The Girl Who Liked to Worry…
Lucy worried about everything…
“Lucy worried that she might be the first one to discover Bigfoot on the same day he stubbed his toe …
or that she might meet the Queen of England on the way to school, but forget her name.”
Lucy Stands Tall
After her teacher’s help finding a part just for her, Lucy finds the courage to perform in the school musical. During the performance Lucy stands proud and tall to be the best tree she can, even as her knees knock and her tummy ties in knots.
This book covers themes of Anxiety, Overcoming Fears, Navigating School and Bravery. Perfect for kids Aged 4-8. Teacher’s Notes are available here
“Courageous Lucy doesn’t ignore anxiety in children, instead shows that one tiny step outside your comfort zone is sometimes all it takes to be courageous” Click here for the full article
“A good little illustrated hard covered book with drawings that capture the worrying child’s perceived image so well.” Click here for the full review.
Rachel Funez Writes
“This book is great for normalizing anxiety in children, and providing children who experience anxiety with the reassurance that they are not alone in having so many worries.” Click here for the full review.
“This book gently shows how worries stop us from enjoying and doing things … its message showcases how bravery can triumph. This book would make a great gift for any anxious child.” Click here for the full review.
“a picture book with an important message, told in a gentle way within an engaging story, that has touches of magic around the edges. A story that could bring hope and strength to a child that worries too much.” Click here for the full review.
Dr Tanya McDonnaugh founder of TMC Psychology writing for Motherdom
“This book communicates a lovely message that within every anxious child is a brave soul, and how as adults we can help them to recognise that this already exists within them.” Click here for the full review.
Blue Wolf Reviews
“captures with easy words and lovely pictures, Lucy facing up to her worries and understanding that even though she is still a worrier, being brave can bring rewards and joy.” Click here for the full review.
The Bottom Shelf
“this book could be really useful in opening up discussions about fear of failure and all that’s associated with that.” Click here for the full review.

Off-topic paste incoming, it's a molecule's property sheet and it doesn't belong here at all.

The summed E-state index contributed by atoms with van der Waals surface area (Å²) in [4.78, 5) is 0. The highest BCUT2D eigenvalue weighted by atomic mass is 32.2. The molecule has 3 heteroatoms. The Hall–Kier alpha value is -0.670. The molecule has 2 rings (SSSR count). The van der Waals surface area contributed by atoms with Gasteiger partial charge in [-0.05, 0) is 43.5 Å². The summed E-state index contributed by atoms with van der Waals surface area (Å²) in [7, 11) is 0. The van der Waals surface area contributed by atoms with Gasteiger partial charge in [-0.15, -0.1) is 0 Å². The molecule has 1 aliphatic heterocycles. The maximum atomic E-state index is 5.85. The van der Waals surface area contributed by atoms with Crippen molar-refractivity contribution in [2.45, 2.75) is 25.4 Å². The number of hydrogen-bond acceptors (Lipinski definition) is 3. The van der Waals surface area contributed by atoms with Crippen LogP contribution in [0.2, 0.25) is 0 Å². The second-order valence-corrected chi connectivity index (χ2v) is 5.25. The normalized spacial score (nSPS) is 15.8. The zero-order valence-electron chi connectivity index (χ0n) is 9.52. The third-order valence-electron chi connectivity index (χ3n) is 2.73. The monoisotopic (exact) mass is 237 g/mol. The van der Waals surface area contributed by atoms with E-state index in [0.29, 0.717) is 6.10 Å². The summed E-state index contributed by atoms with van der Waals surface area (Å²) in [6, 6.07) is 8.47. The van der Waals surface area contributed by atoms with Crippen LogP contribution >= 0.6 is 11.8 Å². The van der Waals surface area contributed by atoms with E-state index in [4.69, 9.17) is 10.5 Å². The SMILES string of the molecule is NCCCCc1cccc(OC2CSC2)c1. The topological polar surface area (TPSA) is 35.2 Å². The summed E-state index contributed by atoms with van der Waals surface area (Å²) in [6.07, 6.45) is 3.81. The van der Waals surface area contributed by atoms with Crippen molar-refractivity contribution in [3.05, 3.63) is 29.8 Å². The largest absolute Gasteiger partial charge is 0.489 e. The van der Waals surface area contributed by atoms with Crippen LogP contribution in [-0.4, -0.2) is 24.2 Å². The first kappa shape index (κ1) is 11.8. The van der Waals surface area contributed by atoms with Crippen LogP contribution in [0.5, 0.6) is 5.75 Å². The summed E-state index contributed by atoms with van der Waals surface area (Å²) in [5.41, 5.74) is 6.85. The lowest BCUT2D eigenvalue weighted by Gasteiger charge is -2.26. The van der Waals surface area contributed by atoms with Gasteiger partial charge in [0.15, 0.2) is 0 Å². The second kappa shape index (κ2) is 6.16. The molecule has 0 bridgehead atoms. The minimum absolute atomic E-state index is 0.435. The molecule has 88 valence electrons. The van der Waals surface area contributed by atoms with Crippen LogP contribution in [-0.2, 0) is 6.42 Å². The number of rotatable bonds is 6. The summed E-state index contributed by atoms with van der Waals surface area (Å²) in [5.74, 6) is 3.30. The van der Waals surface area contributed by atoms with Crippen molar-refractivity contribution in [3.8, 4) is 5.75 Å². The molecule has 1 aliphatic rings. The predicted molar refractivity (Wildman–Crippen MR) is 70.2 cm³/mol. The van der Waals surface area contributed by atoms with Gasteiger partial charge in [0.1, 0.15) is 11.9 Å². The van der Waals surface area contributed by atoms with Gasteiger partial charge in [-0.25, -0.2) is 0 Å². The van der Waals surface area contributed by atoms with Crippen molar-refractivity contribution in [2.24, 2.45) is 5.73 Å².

“author Russell has a daughter who worries sometimes. I worry sometimes, too. So do my daughter and many, many people I know. That’s why books like this are essential. They show that we can take a deep breath and rise above our fears and say yes to the many opportunities that life presents, even those that induce belly flutters.” Click here for the full review.
Linda’s Book Bag
“What an absolutely brilliant story. Lucy is a real worrier and has a very vivid imagination so that similar children will be able to identify with her completely, realising that the thoughts they hold in their heads are not so unusual.” Click here for the full review.
“Courageous Lucy is a gentle story that will allow children to see how small actions can help them through everyday worries.
The entire book would be a wonderful addition to a classroom for many reasons. Not only will the story connect with children, the book can be used as a basis for many lessons – from drama to art, to literacy and science. EK Books offers teacher notes for anyone to access, and parents may find them useful to consider when broaching what can be a tricky topic such as anxiety.” Click here for the full review.
What book next?
“Many children are watchers – those who stand on the sidelines of the fun watching others for a while before they tentatively join in. Although it’s difficult to watch from an adult perspective, each child has to find their own courage and confidence in their own way.
Courageous Lucy is a gentle way of approaching this topic with a watcher or young worrier, to ask if they are worried about anything or even step carefully about why they worry. Books like Courageous Lucy are so important to supply a safe bridge to these concepts and challenges.” Click here for the full review.